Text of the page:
I think drafting is one of the most interesting skills in stand up paddle racing. It can turn a boring flatwater race into a strategic battle. It can help a weaker paddler punch above their weight. It can cause a mentally stronger athlete to beat a physically dominant one. I’ve seen it give paddlers a bonus 5-10 minutes in some of the longer distance races.
In short: It’s a legit tactic and I think it’s good for the sport.
A couple of years ago drafting was kinda controversial, however these days it’s pretty much an accepted part of racing. Some begrudgingly accept it, while others promote it as a legit weapon that you should have in your arsenal.
Serious paddlers even practice it in their training sessions, because they know that being able to draft is often the difference between being in contention at the end of the race and being half a kilometre behind.
Well now the excellent resource that is RidingBumps.com has a great article about drafting. And if you’re about paddling, you should stop what you’re doing and read it right now.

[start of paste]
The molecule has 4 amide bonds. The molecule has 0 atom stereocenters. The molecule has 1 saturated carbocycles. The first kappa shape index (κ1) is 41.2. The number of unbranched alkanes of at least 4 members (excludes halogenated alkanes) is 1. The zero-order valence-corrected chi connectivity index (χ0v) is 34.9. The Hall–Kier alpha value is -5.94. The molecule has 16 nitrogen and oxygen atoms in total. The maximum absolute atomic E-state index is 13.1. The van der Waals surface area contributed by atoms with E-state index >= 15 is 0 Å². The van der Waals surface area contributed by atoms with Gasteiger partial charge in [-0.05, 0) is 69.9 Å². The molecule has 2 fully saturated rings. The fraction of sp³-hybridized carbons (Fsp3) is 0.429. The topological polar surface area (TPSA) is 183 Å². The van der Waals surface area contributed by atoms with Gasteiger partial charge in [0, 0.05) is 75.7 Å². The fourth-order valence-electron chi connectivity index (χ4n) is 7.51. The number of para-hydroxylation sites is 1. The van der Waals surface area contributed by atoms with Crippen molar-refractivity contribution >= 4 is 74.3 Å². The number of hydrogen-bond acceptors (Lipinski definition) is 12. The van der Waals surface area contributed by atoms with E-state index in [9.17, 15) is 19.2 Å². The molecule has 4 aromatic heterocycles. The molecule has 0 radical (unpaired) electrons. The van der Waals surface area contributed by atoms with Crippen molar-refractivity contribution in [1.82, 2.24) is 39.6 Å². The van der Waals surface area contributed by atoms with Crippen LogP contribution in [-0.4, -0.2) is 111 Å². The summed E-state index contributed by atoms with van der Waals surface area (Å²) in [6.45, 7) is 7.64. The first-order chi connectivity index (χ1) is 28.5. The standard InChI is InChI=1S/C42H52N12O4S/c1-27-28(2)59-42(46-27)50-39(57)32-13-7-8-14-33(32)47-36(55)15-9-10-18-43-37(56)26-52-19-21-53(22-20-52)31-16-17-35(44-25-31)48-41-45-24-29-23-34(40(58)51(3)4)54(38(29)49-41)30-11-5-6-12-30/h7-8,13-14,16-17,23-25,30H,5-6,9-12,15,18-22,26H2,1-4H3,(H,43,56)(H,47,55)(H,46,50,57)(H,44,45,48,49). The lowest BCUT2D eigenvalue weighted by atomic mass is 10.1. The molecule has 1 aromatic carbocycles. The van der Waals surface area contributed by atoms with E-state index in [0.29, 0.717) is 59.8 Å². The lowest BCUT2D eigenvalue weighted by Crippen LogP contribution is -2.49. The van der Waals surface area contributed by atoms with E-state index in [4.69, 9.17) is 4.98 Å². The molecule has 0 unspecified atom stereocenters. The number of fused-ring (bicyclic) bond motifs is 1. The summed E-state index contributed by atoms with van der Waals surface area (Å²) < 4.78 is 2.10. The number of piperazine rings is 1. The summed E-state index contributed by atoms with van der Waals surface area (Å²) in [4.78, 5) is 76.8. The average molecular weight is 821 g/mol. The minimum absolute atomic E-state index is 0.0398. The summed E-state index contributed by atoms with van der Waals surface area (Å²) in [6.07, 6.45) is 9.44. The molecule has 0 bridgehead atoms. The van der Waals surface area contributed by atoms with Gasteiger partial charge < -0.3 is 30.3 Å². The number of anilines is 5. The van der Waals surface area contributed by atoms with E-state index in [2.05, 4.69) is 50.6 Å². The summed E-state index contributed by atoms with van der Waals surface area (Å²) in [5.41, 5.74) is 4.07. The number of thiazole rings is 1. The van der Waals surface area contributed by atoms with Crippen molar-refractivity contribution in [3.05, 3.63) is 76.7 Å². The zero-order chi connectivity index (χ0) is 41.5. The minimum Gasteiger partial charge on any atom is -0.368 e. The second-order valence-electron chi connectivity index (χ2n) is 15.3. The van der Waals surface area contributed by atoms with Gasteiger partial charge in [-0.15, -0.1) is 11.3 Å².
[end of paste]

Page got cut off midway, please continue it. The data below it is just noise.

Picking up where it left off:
This piece came out last week and is a follow up to their earlier “Drafting 101” guide. While the “101” post talked about the basics, this latest drafting article takes it to a new level and gets right into the psychology of drafting.
As we’re accustomed with the Riding Bumps guys, there are some great insights in this piece.
I particularly love the comparison between drafting and the Hunger Games: While it’s beneficial to work with other paddlers during the race, you’re inevitably gonna turn on each towards the end.
I also like the “Contribute but conserve” model, which says you should do your bit on the front but not go crazy – that won’t help the train and it definitely won’t help you.
There’s a good bit on the rookie mistake of trying to “impress” the stronger paddlers in the train by going for broke when it’s their turn to lead. Or in other words: trying to be a hero. I’ve seen this happen plenty of times. It’s quite entertaining. Pretty sure I’ve been guilty of doing it myself once or twice…
Anyway check out the full article on RidingBumps.com. Well worth the read.
Then get out there and practice your drafting. Or as we call it in Australia: “wash riding” – because technically we’re not actually drafting at all, stand up paddleboards simply don’t go that fast…